Doing Business Remotely

Business continuity in pandemic times

Mr. Steve Muscat Azzopardi co-authored with Dr Priscilla Mifsud Parker | 25 Mar 2020

Malta Launches the Nomad Residence Permit

At Chetcuti Cauchi we believe the global marketplace will never revert to the pre-COVID-19 reality. This is not meant negatively, rather the surreal Social Distancing experience forces us to re-evaluate our priorities, our needs and our concept of risk and preparedness. For some, it means irreversible changes in their long-term business curve.

Every so often the world is shaken up by critical events that irrevocably alter the way work is done and the way we live. COVID-19 (Coronavirus) emerged in December 2019 in China and quickly spread across the globe during the first quarter of 2020. The highly contagious virus triggered hitherto unthinkable government action.

Unplanned Business Restrictions

Governments around the world tried to curb the virus spreading through measures that restricted people from gathering in crowds. These actions included forcing academic institutions, entertainment businesses, airports and travel hubs to close as well as urging people to work from home. Unprepared businesses faced new challenges overnight, some of which could be resolved through the use of technology. Companies raced to secure laptops for remote workers, amplify connectivity and review cyber-security levels. Schools prepared themselves to deliver lessons online and businesses sought new channels of revenue.

Waves of Change

With the vast number of people who moved to work from home, we are now living through a moment of great change. The technological tools that permit remote work were available before 2020, and some were already used by relatively few people, companies or government offices. The response to COVID-19 prompted remote working in unprecedented numbers and this is a substantial lifestyle change that goes far beyond the act of working from one’s home. It is known that new habits formed are not easily undone. Once the dust settles and life reverts to a semblance of normality, we will witness a new way of working.

Contactless Services

Another result of social distancing is that organisations and states around the world are pursuing ways to provide continued service while avoiding human contact. However, from the moment a more user-friendly method is made available, there will be great resistance to revert to the less easy method. Consumers may be expected to demand that even after COVID-19 subsides, businesses continue to offer services such as contactless payments, online shopping, home delivery or any of the various ways companies are implementing to generate revenue. Similarly, business lobbies will pressure governments to permanently retain the services that they have started to offer to limit the virus spread, whether submitting and processing applications online, e-signatures, or faster payment processing as cash and cheque are relegated to the past.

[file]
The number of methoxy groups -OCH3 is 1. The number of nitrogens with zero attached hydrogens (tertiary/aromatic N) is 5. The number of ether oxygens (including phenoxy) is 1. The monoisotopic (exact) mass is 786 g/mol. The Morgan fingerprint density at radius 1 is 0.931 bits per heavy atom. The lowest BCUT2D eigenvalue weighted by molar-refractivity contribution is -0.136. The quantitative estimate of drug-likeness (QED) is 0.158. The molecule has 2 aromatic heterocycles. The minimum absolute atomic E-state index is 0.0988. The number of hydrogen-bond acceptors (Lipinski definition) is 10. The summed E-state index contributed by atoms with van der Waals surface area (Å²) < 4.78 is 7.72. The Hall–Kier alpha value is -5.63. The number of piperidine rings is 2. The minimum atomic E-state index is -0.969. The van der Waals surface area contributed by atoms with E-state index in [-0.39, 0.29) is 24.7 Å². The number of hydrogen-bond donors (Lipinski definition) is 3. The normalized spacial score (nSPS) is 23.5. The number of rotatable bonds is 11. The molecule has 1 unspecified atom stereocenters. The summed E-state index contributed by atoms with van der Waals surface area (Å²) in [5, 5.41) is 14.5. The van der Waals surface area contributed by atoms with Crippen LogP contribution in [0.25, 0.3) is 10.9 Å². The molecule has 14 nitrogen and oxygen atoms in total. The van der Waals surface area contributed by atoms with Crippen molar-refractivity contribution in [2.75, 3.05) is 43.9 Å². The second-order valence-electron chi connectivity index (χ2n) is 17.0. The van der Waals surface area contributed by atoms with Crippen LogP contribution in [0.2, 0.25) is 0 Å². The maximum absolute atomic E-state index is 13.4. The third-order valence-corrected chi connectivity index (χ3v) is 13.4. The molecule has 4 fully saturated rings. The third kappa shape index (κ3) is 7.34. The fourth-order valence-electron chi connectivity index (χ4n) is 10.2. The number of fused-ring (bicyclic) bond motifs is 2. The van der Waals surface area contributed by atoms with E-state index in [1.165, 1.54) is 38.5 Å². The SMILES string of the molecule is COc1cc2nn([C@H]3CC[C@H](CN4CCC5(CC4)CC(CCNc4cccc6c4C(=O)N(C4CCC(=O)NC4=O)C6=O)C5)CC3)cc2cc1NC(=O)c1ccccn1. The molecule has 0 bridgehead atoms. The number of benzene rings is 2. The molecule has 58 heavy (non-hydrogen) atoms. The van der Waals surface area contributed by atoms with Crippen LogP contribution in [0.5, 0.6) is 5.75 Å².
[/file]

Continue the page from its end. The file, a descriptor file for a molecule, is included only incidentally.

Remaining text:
Remote Working

Organisations will soon realise the many advantages to having staff work from home – assuming they are given the time to organise themselves adequately. Businesses may find that they require less office space, leading to savings on rent and related office costs including utilities, providing transport and/or parking for staff, and housekeeping expenses. Migrating from in-house servers to the cloud also reduces the need for physical space and maintenance costs, as well as offering the substantial benefits of decreased downtime, far easier potential for scaling, and increased business disaster recovery capacity.

There are further benefits for organisations: staff working from home cannot arrive late due to traffic or issues with public transport. Schools realise that once they have implemented a sound online learning platform, it enables them to expand their student numbers beyond the physical limitations of a classroom. Businesses that sell directly to consumers in stores or through direct contact are already rushing to set up online stores, hold virtual meetings and close deals without physically meeting their client. Some merchants are no longer accepting cash, known to carry bacteria: consumers are setting up e-money accounts as in some cases due to COVID-19 precautionary measures it is the only way to make payment.

Increasing Digitisation of Services

Many people have started to use services that until now they did not need, such as online platforms, online shopping and delivery services. Once consumers perceive these as the norm, they will increasingly demand these from businesses as well as from government agencies. The responses to COVID-19 may be expected to accelerate the conversion to digital national services: in Malta for instance, with the courts closed as a precautionary measure, all promises of sale of immoveable property had to be automatically extended. Still in Malta, work is already in hand for the land registry and property conveyance mechanism to move onto a blockchain platform that would reduce the necessity of physical contact without which a real estate contract may today not be officially registered.

It has been devastatingly tragic circumstances that ushered in the next wave of evolution in the way business is done; and there will be no complete return to the former practices. Businesses need to ensure that they are re-engineered for the new order.

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